A Dallas brewery sparked intense debate â and drew international attention â over sexual innuendo in the slogan for Dallas Blonde ale: âGoes down easy.â
Deep Ellum Brewing Co. sells the beer in cans with an illustration of a blond doll. This month, it unveiled its new hot-pink delivery van with a super-sized version of the illustration and slogan.
The companyâs Facebook post about the van generated discussion on social media, blogs and news outlets as far away as England and Australia.
Some said the slogan contributes to ârape cultureâ by linking alcohol with sex. Others laughed it off, slammed political correctness or made jokes of their own.
The breweryâs owner, John Reardon, said Wednesday that he âwas completely blown awayâ by the backlash. Reardon said heâs not going to pull the beer label but will cover up the advertising on the van until it can be replaced.
He said the slogan was about the smooth-tasting beer with a dose of sexual innuendo and is not a rape joke.
âIt was meant to get a chuckle at best, an eye roll at worst,â he said. âI knew it would catch some flak, but never to this extent.â
Reardon noted that he received some supportive phone calls but said critical ones have made him think. âIâve never heard of ârapeâ and âcultureâ put in the same sentence before last week. Iâve learned quite a bit,â he said. âGetting this information and having this brought to my attention is awakening.â
Reardon posted an apology last week on the breweryâs website.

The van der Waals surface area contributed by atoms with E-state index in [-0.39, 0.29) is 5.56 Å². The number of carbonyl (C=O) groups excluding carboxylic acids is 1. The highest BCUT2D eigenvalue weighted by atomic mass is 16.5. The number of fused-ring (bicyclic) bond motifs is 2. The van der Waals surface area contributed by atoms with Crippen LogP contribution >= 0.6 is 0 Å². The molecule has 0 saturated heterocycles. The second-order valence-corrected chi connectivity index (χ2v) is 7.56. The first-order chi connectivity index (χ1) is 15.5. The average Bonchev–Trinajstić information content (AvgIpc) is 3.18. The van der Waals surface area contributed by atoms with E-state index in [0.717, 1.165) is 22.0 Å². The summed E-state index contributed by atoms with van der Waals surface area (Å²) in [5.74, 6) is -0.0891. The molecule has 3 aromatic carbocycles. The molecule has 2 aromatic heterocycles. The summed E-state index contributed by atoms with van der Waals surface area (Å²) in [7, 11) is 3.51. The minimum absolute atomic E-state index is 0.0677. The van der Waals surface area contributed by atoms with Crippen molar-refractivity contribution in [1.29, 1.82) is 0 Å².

Some critics said the beer slogan demeans and objectifies women and contributes to a culture of sexual violence.
A similar slogan was used last year to promote a Polish vodka. Belvedere Vodka ran an ad that showed a man grabbing a panicked-looking woman from behind with the slogan: âUnlike some people, Belvedere always goes down smoothly.â
The company pulled the ad and made a donation to the Rape, Abuse and Incest National Network, according to news reports.
Early this month, Minibar, a bar in downtown Austin, got flak over a message on its sidewalk chalkboard. The message said âI like my beer like I like my violence: domestic.â
The bar apologized, fired the employee responsible and said it would donate $1 to the National Coalition Against Domestic Violence for each domestic beer it sells in October.
Bobbie Villareal, executive director of the Dallas Area Rape Crisis Center, said she was disappointed by the Dallas Blonde slogan when she read about it on an Australian news website. She said it plays on tired sexist stereotypes and it links sex to alcohol, which she called âthe number one date rape drug.â
âItâs embarrassing,â Villareal said. âItâs stereotyping what people think of women in Dallas.â
âI donât think Iâm super sensitive. But as a mother and a woman and someone connected to the issue, I think it was done in bad taste.â
Annette Burrhus-Clay, executive director of Texas Association Against Sexual Assault, said she hopes customers will stop buying beer from Deep Ellum Brewing Co. until the label is changed.
âIâd like to see it start impacting their bottom line,â she said.
âFor years, people have accused others of not having a sense of humor when making racist jokes,â Burrhus-Clay said. âItâs always âYou people donât have a sense of humor.â Maybe, weâve gotten smarter and more politically correct about other things, but women are still fair game.â